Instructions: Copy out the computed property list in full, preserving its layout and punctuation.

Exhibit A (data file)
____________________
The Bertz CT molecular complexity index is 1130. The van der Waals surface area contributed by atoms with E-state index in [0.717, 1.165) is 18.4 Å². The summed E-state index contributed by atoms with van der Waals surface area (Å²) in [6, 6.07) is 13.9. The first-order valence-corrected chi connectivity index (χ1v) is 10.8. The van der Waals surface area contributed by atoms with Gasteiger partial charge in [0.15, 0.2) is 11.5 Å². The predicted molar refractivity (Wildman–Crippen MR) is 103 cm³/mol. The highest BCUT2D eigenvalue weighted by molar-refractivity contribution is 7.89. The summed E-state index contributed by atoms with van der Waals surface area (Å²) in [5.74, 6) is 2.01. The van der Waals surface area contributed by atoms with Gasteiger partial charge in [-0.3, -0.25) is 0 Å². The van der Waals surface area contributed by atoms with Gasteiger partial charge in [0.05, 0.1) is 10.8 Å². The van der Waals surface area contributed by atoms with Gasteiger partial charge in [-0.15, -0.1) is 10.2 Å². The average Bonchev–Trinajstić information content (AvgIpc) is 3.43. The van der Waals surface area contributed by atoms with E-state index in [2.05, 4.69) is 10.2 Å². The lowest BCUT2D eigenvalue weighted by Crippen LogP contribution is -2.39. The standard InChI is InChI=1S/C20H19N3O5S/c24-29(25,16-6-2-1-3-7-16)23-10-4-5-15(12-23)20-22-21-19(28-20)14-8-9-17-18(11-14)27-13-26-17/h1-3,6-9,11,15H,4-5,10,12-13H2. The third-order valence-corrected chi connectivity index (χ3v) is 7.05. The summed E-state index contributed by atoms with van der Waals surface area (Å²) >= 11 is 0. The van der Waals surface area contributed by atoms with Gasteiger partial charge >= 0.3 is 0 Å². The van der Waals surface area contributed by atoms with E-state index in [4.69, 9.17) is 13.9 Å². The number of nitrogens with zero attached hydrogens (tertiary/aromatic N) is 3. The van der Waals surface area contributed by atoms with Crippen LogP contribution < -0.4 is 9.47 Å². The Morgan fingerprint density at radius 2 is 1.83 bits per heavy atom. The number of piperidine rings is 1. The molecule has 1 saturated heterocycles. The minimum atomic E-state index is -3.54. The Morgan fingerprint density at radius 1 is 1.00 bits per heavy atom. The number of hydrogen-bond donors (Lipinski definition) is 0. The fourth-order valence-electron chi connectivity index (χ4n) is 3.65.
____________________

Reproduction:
The Bertz CT molecular complexity index is 1130. The van der Waals surface area contributed by atoms with E-state index in [0.717, 1.165) is 18.4 Å². The summed E-state index contributed by atoms with van der Waals surface area (Å²) in [6, 6.07) is 13.9. The first-order valence-corrected chi connectivity index (χ1v) is 10.8. The van der Waals surface area contributed by atoms with Gasteiger partial charge in [0.15, 0.2) is 11.5 Å². The predicted molar refractivity (Wildman–Crippen MR) is 103 cm³/mol. The highest BCUT2D eigenvalue weighted by molar-refractivity contribution is 7.89. The summed E-state index contributed by atoms with van der Waals surface area (Å²) in [5.74, 6) is 2.01. The van der Waals surface area contributed by atoms with Gasteiger partial charge in [-0.3, -0.25) is 0 Å². The van der Waals surface area contributed by atoms with Gasteiger partial charge in [0.05, 0.1) is 10.8 Å². The van der Waals surface area contributed by atoms with Gasteiger partial charge in [-0.15, -0.1) is 10.2 Å². The average Bonchev–Trinajstić information content (AvgIpc) is 3.43. The van der Waals surface area contributed by atoms with E-state index in [2.05, 4.69) is 10.2 Å². The lowest BCUT2D eigenvalue weighted by Crippen LogP contribution is -2.39. The standard InChI is InChI=1S/C20H19N3O5S/c24-29(25,16-6-2-1-3-7-16)23-10-4-5-15(12-23)20-22-21-19(28-20)14-8-9-17-18(11-14)27-13-26-17/h1-3,6-9,11,15H,4-5,10,12-13H2. The third-order valence-corrected chi connectivity index (χ3v) is 7.05. The summed E-state index contributed by atoms with van der Waals surface area (Å²) >= 11 is 0. The van der Waals surface area contributed by atoms with Gasteiger partial charge >= 0.3 is 0 Å². The van der Waals surface area contributed by atoms with E-state index in [4.69, 9.17) is 13.9 Å². The number of nitrogens with zero attached hydrogens (tertiary/aromatic N) is 3. The van der Waals surface area contributed by atoms with Crippen LogP contribution < -0.4 is 9.47 Å². The Morgan fingerprint density at radius 2 is 1.83 bits per heavy atom. The number of piperidine rings is 1. The molecule has 1 saturated heterocycles. The minimum atomic E-state index is -3.54. The Morgan fingerprint density at radius 1 is 1.00 bits per heavy atom. The number of hydrogen-bond donors (Lipinski definition) is 0. The fourth-order valence-electron chi connectivity index (χ4n) is 3.65.